Re: Does hashlib support a file mode?

Discussion in 'Python' started by Phlip, Jul 6, 2011.

  1. Phlip

    Phlip Guest

    On Jul 6, 11:42 am, Andrew Berg <> wrote:
    > On 2011.07.06 12:38 PM, Phlip wrote:> Python sucks. m = md5() looks like an initial assignment, not a
    > > special magic storage mode. Principle of least surprise fail, and
    > > principle of most helpful default behavior fail.

    >
    > func() = whatever the function returns
    > func = the function object itself (in Python, everything's an object)
    >
    > Maybe you have Python confused with another language (I don't know what
    > exactly you mean by initial assignment). Typically one does not need
    > more than one name for a function/method. When a function/method is
    > defined, it gets created as a function object and occupies the namespace
    > in which it's defined.


    If I call m = md5() twice, I expect two objects.

    I am now aware that Python bends the definition of "call" based on
    where the line occurs. Principle of least surprise.
     
    Phlip, Jul 6, 2011
    #1
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  2. On Wed, Jul 6, 2011 at 3:07 PM, Phlip <> wrote:
    > On Jul 6, 11:42 am, Andrew Berg <> wrote:
    >> On 2011.07.06 12:38 PM, Phlip wrote:> Python sucks. m = md5() looks like an initial assignment, not a
    >> > special magic storage mode. Principle of least surprise fail, and
    >> > principle of most helpful default behavior fail.

    >>
    >> func() = whatever the function returns
    >> func = the function object itself (in Python, everything's an object)
    >>
    >> Maybe you have Python confused with another language (I don't know what
    >> exactly you mean by initial assignment). Typically one does not need
    >> more than one name for a function/method. When a function/method is
    >> defined, it gets created as a function object and occupies the namespace
    >> in which it's defined.

    >
    > If I call m = md5() twice, I expect two objects.
    >
    > I am now aware that Python bends the definition of "call" based on
    > where the line occurs. Principle of least surprise.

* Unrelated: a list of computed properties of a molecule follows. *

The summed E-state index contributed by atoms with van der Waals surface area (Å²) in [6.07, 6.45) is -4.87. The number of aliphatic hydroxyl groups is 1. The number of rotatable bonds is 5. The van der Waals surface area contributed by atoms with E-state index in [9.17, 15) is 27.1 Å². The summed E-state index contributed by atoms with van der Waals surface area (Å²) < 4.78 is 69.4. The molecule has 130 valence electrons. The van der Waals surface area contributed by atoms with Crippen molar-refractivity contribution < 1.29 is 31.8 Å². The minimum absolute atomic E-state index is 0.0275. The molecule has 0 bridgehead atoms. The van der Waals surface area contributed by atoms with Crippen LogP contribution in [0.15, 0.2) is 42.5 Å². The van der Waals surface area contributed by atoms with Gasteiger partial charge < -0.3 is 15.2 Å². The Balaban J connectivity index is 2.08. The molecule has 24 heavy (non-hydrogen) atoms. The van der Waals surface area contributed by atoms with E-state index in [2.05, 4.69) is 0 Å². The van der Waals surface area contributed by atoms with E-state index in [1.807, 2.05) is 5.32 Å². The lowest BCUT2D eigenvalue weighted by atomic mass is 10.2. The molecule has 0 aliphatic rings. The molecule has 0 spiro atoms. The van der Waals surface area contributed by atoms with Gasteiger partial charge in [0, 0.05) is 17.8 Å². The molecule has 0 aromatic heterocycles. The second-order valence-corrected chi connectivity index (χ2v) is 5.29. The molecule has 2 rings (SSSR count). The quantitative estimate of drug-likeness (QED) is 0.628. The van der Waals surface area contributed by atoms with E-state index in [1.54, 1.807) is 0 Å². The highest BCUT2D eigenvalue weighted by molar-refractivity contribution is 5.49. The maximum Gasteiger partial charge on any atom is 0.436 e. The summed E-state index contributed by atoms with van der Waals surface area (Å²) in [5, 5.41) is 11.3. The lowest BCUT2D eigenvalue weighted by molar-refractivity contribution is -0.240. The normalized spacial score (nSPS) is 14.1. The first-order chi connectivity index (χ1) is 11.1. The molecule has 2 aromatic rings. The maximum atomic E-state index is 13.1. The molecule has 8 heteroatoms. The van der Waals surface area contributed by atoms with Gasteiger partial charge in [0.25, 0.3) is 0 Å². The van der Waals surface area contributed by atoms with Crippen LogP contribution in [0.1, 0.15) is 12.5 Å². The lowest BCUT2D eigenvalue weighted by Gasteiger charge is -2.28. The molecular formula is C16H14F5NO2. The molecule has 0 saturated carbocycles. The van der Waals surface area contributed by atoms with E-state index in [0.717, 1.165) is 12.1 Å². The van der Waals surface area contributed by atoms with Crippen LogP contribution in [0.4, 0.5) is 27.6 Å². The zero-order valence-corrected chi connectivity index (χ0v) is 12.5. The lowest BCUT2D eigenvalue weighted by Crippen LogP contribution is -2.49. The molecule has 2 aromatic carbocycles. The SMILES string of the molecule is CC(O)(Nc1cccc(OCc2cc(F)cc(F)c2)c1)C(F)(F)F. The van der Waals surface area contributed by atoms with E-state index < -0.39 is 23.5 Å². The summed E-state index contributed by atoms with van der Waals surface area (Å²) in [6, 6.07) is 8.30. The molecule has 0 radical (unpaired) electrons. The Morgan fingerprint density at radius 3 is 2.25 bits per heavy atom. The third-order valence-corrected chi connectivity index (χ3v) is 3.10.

Python doesn't do anything to the definition of call. If you call
    hashlib.md5() twice, you get two objects:

    >>> import hashlib
    >>> m1 = hashlib.md5()
    >>> m2 = hashlib.md5()
    >>> id(m1)

    139724897544712
    >>> id(m2)

    139724897544880

    Geremy Condra
     
    geremy condra, Jul 6, 2011
    #2
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  3. Phlip

    Mel Guest

    Phlip wrote:

    > If I call m = md5() twice, I expect two objects.
    >
    > I am now aware that Python bends the definition of "call" based on
    > where the line occurs. Principle of least surprise.


    Actually, in

    def file_to_hash(path, m = hashlib.md5()):

    hashlib.md5 *is* called once; that is when the def statement is executed.

    Later on, when file_to_hash gets called, the value of m is either used as
    is, as the default parameter, or is replaced for the duration of the call by
    another object supplied by the caller.

    Mel.
     
    Mel, Jul 6, 2011
    #3
  4. Phlip

    Ian Kelly Guest

    On Wed, Jul 6, 2011 at 1:07 PM, Phlip <> wrote:
    > If I call m = md5() twice, I expect two objects.
    >
    > I am now aware that Python bends the definition of "call" based on
    > where the line occurs. Principle of least surprise.


    There is no definition-bending. The code:

    """
    def file_to_hash(path, m = hashlib.md5()):
    # do stuff...

    file_to_hash(path1)
    file_to_hash(path2)
    """

    does not call hashlib.md5 twice. It calls it *once*, at the time the
    file_to_hash function is defined. The returned object is stored on
    the function object, and that same object is passed into file_to_hash
    as a default value each time the function is called. See:

    http://docs.python.org/reference/compound_stmts.html#function
     
    Ian Kelly, Jul 6, 2011
    #4
  5. Phlip

    Anssi Saari Guest

    Mel <> writes:

    > def file_to_hash(path, m = hashlib.md5()):
    >
    > hashlib.md5 *is* called once; that is when the def statement is executed.


    Very interesting, I certainly wasn't clear on this. So after that def,
    the created hashlib object is in the module's scope and can be
    accessed via file_to_hash.__defaults__[0].
     
    Anssi Saari, Jul 7, 2011
    #5
  6. Phlip

    Paul Rudin Guest

    Anssi Saari <> writes:

    > Mel <> writes:
    >
    >> def file_to_hash(path, m = hashlib.md5()):
    >>
    >> hashlib.md5 *is* called once; that is when the def statement is executed.

    >
    > Very interesting, I certainly wasn't clear on this. So after that def,
    > the created hashlib object is in the module's scope and can be
    > accessed via file_to_hash.__defaults__[0].


    This also why you have to be a bit careful if you use e.g. [] or {} as a
    default argument - if you then modify these things within the function
    you might not end up with what you expect - it's the same list or
    dictionary each time the function is called. So to avoid that kind of
    thing you end up with code like:

    def foo(bar=None):
    if bar is None:
    bar = []
    ...
     
    Paul Rudin, Jul 7, 2011
    #6
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